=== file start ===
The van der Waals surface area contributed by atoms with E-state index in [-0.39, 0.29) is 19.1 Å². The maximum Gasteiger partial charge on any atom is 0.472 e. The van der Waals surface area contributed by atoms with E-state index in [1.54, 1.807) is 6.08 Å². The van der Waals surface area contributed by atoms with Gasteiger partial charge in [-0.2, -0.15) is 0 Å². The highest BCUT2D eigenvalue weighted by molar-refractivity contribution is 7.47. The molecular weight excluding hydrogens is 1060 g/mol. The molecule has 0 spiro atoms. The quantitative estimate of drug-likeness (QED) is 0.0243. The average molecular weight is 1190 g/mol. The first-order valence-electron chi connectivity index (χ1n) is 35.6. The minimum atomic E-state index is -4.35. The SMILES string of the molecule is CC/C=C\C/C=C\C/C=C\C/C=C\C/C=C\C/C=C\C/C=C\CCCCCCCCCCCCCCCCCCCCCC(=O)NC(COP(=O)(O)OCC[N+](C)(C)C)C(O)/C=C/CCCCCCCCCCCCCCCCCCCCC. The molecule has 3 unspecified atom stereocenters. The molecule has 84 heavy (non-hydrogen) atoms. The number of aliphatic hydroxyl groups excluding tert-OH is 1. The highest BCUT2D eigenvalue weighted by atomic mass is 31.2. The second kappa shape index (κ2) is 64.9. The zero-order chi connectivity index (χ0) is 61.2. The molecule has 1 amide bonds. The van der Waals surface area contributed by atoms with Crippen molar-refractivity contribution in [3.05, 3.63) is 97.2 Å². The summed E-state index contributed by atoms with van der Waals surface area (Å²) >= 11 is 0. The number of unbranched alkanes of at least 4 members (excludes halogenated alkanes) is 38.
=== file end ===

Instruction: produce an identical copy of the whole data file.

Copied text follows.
The van der Waals surface area contributed by atoms with E-state index in [-0.39, 0.29) is 19.1 Å². The maximum Gasteiger partial charge on any atom is 0.472 e. The van der Waals surface area contributed by atoms with E-state index in [1.54, 1.807) is 6.08 Å². The van der Waals surface area contributed by atoms with Gasteiger partial charge in [-0.2, -0.15) is 0 Å². The highest BCUT2D eigenvalue weighted by molar-refractivity contribution is 7.47. The molecular weight excluding hydrogens is 1060 g/mol. The molecule has 0 spiro atoms. The quantitative estimate of drug-likeness (QED) is 0.0243. The average molecular weight is 1190 g/mol. The first-order valence-electron chi connectivity index (χ1n) is 35.6. The minimum atomic E-state index is -4.35. The SMILES string of the molecule is CC/C=C\C/C=C\C/C=C\C/C=C\C/C=C\C/C=C\C/C=C\CCCCCCCCCCCCCCCCCCCCCC(=O)NC(COP(=O)(O)OCC[N+](C)(C)C)C(O)/C=C/CCCCCCCCCCCCCCCCCCCCC. The molecule has 3 unspecified atom stereocenters. The molecule has 84 heavy (non-hydrogen) atoms. The number of aliphatic hydroxyl groups excluding tert-OH is 1. The highest BCUT2D eigenvalue weighted by atomic mass is 31.2. The second kappa shape index (κ2) is 64.9. The zero-order chi connectivity index (χ0) is 61.2. The molecule has 1 amide bonds. The van der Waals surface area contributed by atoms with Crippen molar-refractivity contribution in [3.05, 3.63) is 97.2 Å². The summed E-state index contributed by atoms with van der Waals surface area (Å²) >= 11 is 0. The number of unbranched alkanes of at least 4 members (excludes halogenated alkanes) is 38.